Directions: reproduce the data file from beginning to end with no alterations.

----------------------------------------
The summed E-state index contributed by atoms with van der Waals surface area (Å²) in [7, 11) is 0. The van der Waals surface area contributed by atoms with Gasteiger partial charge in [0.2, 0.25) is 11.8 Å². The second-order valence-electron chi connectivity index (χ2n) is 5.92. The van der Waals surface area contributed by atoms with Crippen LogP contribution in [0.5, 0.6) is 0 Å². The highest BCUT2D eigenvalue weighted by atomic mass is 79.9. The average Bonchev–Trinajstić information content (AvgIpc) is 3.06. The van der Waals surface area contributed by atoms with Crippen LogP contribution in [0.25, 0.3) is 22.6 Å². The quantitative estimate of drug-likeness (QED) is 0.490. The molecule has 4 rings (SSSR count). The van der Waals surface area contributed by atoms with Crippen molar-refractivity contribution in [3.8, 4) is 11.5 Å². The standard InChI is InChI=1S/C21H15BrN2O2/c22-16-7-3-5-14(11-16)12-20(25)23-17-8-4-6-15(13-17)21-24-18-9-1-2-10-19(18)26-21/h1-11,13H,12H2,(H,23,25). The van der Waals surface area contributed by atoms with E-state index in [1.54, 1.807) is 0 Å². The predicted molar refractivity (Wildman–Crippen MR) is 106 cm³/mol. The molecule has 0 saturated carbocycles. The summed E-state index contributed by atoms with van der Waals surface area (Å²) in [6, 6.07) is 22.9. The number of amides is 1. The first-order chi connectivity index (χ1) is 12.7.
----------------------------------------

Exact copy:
The summed E-state index contributed by atoms with van der Waals surface area (Å²) in [7, 11) is 0. The van der Waals surface area contributed by atoms with Gasteiger partial charge in [0.2, 0.25) is 11.8 Å². The second-order valence-electron chi connectivity index (χ2n) is 5.92. The van der Waals surface area contributed by atoms with Crippen LogP contribution in [0.5, 0.6) is 0 Å². The highest BCUT2D eigenvalue weighted by atomic mass is 79.9. The average Bonchev–Trinajstić information content (AvgIpc) is 3.06. The van der Waals surface area contributed by atoms with Crippen LogP contribution in [0.25, 0.3) is 22.6 Å². The quantitative estimate of drug-likeness (QED) is 0.490. The molecule has 4 rings (SSSR count). The van der Waals surface area contributed by atoms with Crippen molar-refractivity contribution in [3.8, 4) is 11.5 Å². The standard InChI is InChI=1S/C21H15BrN2O2/c22-16-7-3-5-14(11-16)12-20(25)23-17-8-4-6-15(13-17)21-24-18-9-1-2-10-19(18)26-21/h1-11,13H,12H2,(H,23,25). The van der Waals surface area contributed by atoms with E-state index in [1.54, 1.807) is 0 Å². The predicted molar refractivity (Wildman–Crippen MR) is 106 cm³/mol. The molecule has 0 saturated carbocycles. The summed E-state index contributed by atoms with van der Waals surface area (Å²) in [6, 6.07) is 22.9. The number of amides is 1. The first-order chi connectivity index (χ1) is 12.7.